Baltimore, Md. – According to the Centers for Disease Control and Prevention, heart failure affects approximately 5.7 million Americans. Ensuring that heart failure patients receive optimal care can be difficult, especially in rural settings. To that end, Professor Robin Newhouse, PhD, RN, NEA-BC, FAAN, chair of the Department of Organizational Systems and Adult Health at the University of Maryland School of Nursing, in collaboration with Laura Morlock, PhD, professor and associate chair for Health Management Programs, Department of Health Policy and Management at Johns Hopkins Bloomberg School of Public Health, led a new study  that examined the effectiveness of heart failure treatment in rural hospitals.
While it is thought that residents in rural settings are not as likely to get the recommended care as residents in urban or suburban settings because they have fewer options, Newhouse’s study refutes this assumption. The study, funded by the Robert Wood Johnson Foundation Interdisciplinary Nursing Quality Research Initiative (INQRI), found that rural hospitals were better equipped to ensure high-quality care if the turnover of nurses was lower and they had better practice environments.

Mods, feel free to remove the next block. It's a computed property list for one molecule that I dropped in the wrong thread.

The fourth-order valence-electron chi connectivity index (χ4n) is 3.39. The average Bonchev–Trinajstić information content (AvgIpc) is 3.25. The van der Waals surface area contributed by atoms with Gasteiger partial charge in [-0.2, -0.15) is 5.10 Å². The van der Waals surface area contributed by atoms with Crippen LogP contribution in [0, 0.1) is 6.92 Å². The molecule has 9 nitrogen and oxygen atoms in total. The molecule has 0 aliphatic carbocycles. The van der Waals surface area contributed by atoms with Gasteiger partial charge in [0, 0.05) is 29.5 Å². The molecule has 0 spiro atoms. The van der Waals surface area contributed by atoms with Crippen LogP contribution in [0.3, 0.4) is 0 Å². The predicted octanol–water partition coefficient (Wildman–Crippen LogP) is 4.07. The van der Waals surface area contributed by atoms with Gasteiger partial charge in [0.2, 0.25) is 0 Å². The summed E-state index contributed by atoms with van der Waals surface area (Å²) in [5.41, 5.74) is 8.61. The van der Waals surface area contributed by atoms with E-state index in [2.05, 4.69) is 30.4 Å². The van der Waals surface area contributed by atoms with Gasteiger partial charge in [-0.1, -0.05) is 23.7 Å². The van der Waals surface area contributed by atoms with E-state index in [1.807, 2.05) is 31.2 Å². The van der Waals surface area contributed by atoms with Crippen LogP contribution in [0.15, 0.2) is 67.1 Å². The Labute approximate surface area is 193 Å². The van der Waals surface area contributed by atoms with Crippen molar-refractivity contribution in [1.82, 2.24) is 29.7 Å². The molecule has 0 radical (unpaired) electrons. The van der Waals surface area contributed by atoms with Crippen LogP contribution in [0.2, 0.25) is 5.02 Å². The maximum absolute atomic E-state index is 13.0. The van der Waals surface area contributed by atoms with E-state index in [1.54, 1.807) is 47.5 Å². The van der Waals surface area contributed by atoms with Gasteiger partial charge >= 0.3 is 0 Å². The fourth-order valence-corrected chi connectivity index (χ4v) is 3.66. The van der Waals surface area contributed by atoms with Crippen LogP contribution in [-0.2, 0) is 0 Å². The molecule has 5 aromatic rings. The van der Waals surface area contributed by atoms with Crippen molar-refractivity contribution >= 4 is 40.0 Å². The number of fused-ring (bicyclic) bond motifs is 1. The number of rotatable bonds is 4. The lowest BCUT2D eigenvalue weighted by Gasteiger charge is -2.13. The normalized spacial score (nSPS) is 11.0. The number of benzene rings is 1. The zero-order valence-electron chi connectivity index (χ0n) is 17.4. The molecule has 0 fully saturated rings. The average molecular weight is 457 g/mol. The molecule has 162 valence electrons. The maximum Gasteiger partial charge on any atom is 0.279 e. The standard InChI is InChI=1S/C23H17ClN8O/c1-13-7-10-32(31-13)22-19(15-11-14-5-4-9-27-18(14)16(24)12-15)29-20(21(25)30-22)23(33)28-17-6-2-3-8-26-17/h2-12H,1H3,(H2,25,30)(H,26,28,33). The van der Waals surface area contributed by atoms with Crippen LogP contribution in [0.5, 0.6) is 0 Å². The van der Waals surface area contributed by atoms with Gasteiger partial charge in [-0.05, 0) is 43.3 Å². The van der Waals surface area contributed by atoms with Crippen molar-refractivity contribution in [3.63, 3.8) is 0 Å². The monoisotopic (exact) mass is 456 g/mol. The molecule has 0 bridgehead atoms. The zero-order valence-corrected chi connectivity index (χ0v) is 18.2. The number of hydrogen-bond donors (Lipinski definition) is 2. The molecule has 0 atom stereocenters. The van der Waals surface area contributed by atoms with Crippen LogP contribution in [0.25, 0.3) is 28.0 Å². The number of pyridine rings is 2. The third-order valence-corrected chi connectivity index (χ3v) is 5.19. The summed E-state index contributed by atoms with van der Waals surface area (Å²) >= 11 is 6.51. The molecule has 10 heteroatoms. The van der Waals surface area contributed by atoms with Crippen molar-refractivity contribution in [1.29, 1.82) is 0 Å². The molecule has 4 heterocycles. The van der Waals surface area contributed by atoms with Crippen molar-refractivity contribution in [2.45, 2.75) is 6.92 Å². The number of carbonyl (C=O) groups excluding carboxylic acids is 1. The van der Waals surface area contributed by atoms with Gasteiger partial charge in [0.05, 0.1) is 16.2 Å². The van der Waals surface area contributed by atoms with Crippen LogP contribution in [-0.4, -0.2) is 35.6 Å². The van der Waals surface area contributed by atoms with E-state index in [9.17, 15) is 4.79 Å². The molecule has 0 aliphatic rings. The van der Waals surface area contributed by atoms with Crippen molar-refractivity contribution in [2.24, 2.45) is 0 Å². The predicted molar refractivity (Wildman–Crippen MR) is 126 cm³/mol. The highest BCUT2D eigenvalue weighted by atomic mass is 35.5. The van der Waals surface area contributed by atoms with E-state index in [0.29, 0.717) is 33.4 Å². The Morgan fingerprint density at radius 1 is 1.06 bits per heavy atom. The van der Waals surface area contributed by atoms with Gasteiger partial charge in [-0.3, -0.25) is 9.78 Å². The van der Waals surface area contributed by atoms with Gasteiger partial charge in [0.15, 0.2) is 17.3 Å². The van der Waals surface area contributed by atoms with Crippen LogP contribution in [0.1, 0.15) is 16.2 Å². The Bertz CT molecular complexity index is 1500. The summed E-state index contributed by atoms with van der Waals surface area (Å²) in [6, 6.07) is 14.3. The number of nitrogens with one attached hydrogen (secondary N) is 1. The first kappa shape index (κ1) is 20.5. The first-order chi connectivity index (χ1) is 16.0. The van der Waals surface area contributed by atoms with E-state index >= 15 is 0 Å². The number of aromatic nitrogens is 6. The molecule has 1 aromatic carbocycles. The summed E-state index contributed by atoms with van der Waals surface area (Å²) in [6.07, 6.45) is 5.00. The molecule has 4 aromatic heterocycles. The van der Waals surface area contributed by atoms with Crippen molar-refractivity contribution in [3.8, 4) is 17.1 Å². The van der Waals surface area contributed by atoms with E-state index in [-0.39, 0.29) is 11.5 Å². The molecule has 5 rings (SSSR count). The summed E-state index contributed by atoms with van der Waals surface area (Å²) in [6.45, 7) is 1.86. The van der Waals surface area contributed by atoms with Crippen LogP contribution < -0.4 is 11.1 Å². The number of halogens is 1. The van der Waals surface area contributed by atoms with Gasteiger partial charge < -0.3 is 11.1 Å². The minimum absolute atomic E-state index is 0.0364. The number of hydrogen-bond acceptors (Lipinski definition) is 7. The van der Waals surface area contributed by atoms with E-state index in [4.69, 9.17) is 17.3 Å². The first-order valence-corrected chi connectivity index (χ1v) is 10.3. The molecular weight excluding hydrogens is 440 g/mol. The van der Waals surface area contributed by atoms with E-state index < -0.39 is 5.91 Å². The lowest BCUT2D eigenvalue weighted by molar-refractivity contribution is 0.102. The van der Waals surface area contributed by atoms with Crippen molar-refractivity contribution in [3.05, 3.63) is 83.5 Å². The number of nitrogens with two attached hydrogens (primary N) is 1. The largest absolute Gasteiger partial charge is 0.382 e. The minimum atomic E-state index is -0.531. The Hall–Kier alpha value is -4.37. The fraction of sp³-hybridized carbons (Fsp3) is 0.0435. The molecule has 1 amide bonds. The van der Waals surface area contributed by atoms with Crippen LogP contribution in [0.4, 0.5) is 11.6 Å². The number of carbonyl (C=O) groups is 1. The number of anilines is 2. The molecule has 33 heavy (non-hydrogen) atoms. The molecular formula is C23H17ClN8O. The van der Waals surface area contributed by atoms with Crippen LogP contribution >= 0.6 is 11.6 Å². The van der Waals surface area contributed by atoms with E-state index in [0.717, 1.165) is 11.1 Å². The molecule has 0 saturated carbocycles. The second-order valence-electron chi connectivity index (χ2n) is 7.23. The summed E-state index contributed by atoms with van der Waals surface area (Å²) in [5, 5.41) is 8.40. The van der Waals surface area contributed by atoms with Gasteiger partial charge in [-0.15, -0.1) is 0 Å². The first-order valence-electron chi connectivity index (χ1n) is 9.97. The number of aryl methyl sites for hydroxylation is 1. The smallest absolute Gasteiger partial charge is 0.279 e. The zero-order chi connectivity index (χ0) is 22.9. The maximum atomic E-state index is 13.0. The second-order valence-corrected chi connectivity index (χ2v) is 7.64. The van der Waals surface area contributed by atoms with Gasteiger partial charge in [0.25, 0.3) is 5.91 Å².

“The results of this study really speak to the central role nurses play in almost any quality improvement effort,” Newhouse said. “Appropriate practice environments and keeping turnover low are important factors in hospitals’ ability to implement quality initiatives and adopt best practices.”
Researchers concluded that rural hospitals with lower nurse turnover are more likely to implement all four measures that are central to optimal care for heart failure patients. Metrics examined were: providing smoking cessation counseling, providing adequate instructions to patients being discharged from the hospital, assessing how well the heart pumps, and making sure the patient receives medication to help blood vessels relax. However, researchers found that there was no significant difference in implementation of the four core measures as a result of the quality collaborative intervention, but hospitals with lower nurse turnover and better practice environments implemented more of the measures.
Twenty-three rural hospitals in the eastern United States were involved in the study, which included an evidence-based toolkit, in-person meetings, and monthly group teleconference calls between the site coordinators and the study team.
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The University of Maryland School of Nursing, founded in 1889, is one of the oldest and largest nursing schools, and is ranked eleventh nationally. Enrolling nearly 1,700 students in its baccalaureate, master’s, and doctoral programs, the School develops leaders who shape the profession of nursing and impact the health care environment.